Having held back time for months, Sansa Stark (Sophie Turner) bleeds and thereby announces she’s physically able to bear children and so available to marry Joffrey (Jack Gleeson). Overcome with joy at this prospect, she runs to Cersei who offers womanly wisdom. Essentially this comes down to loving her children and trying to avoid being killed by everyone else. Tyrion Lannister (Peter Dinklage) has news that a fleet representing Stannis Baratheon (Stephen Dillane) is about four days away and twice the size of their navy. He and Cersei lack confidence in the planning of the defence. Caught in a moment of truthfulness, Cersei admits to the incest and opines that Joffrey is her punishment. Off in distant Qarth, Daenerys Targaryen (Emilia Clarke) trusts Ser Jorah Mormont (Iain Glen) to find the stolen dragons. He gets the information from Quaithe (Laura Pradelska), but arrives too late to stop the coup organised by Xaro Xhoan Daxos (Nonso Anozie) and made possible by Pyat Pree (Ian Hanmore). It seems the warlock has the dragons.

Xaro Xhoan Daxos (Nonso Anozie) and Pyat Pree (Ian Hanmore) seize power

 

It’s fascinating that a contemporary fantasy series should feature two such awful people. This is not to say any of them are very nice. Indeed, by and large, they are a murderous bunch except for Tywin Lannister who’s increasingly demonstrating a cuddly side. But several of them have qualities we can respect if not actually like. This leaves us with Joffrey as a sadistic boy with megalomania coming on fast. Theon, however, must win a prize because his cruel streak comes from his cowardice. He’s genuinely despicable — his deception over the burning of the boys is gratuitously callous to protect his reputation but without any sense of what that does for his chances of survival in one piece. The women come out of this well. Ygritte is having fun at Jon’s expense, and the tag team of Catelyn and Brienne is shaping up well. Unfortunately, the pace of events north of the Wall is appropriately glacial, King’s Landing is in a holding pattern until Stannis arrives, and Winterfell is under the control of a boy who grew up into A Man Without Honor. Events in Qarth are happening, but I can’t say any of this is terribly exciting.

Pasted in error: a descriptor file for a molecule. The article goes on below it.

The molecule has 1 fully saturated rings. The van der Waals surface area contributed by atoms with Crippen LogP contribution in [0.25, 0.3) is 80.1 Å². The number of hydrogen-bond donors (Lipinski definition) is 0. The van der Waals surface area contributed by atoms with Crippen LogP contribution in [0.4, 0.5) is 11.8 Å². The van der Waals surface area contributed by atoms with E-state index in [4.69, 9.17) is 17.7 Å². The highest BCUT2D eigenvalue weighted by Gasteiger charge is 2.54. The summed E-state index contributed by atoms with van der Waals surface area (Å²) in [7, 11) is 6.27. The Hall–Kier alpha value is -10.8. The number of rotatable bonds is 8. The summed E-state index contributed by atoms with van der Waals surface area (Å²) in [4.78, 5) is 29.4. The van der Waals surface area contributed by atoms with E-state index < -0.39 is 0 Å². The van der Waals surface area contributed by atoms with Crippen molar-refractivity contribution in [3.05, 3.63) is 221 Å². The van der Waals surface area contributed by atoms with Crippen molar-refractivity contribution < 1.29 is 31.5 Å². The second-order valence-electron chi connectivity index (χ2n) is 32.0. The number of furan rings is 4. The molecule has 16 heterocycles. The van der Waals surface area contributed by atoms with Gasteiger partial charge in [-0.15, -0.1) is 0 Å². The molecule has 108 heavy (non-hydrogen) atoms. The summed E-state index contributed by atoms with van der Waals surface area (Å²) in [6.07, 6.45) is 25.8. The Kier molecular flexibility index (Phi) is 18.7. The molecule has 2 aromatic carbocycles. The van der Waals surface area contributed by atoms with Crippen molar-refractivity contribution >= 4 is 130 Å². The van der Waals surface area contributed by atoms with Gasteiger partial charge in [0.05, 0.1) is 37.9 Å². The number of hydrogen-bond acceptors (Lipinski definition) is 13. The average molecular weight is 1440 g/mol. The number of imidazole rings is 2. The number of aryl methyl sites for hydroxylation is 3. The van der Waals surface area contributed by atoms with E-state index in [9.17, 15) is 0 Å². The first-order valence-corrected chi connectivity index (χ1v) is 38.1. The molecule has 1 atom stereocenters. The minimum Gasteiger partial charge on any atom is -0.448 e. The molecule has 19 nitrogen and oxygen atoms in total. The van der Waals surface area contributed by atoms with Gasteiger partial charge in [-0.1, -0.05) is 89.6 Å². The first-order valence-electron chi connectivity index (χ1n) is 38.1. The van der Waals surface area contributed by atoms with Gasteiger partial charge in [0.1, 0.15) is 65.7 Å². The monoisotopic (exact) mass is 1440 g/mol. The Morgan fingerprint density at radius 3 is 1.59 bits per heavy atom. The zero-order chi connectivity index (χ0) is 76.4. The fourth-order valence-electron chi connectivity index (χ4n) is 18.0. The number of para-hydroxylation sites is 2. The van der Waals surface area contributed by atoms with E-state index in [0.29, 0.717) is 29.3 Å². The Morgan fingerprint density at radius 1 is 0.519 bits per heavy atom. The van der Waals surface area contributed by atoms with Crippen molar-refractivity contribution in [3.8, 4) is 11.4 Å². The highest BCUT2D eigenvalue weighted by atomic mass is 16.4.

Thematically, the episode seems to be about the different ways in which people can enhance or lose their reputations. When she no longer controls the dragons, Daenerys discovers she has nothing (except the undeclared love of Ser Jorah Mormont). This continues her underwhelming contribution to the excitement level in this series. Xaro Xhoan Daxos has an impeccable reputation for having climbed to the top of the commercial heap from nothing, while the Spice King (Nicholas Blane) proves a disposable asset when he’s on the wrong side. Theon doesn’t realise that being seen as cruel is usually taken as a sign of weakness by others. Jaime no longer cares what others think of him, hence his successful plan to escape, while Cersei is finally prepared to admit Joffrey is a monster. In all this, the most interesting man is Jaime. It’s not that he’s without honour. It’s just that his code is not the same as everyone else’s. All in all, A Man Without Honor offers a lot of violence to compensate for the lack of sex. HBO must have some element to maintain its reputation for being edgy even though the pace of progress is slowing down quite dramatically.

 

For reviews of Season 2, see:
Game of Thrones: Season 2, Episode 1. The North Remembers
Game of Thrones: Season 2, Episode 2. The Night Lands
Game of Thrones: Season 2, Episode 3. What Is Dead May Never Die
Game of Thrones: Season 2, Episode 4. Garden of Bones
Game of Thrones: Season 2, Episode 5. The Ghost of Harrenhal
Game of Thrones: Season 2, Episode 6. The Old Gods and the New
Game of Thrones: Season 2, Episode 8. The Prince of Winterfell
Game of Thrones: Season 2, Episode 9. Blackwater
Game of Thrones: Season 2, Episode 10. Valar Morghulis
Game of Thrones: Season 2 — the HBO series considered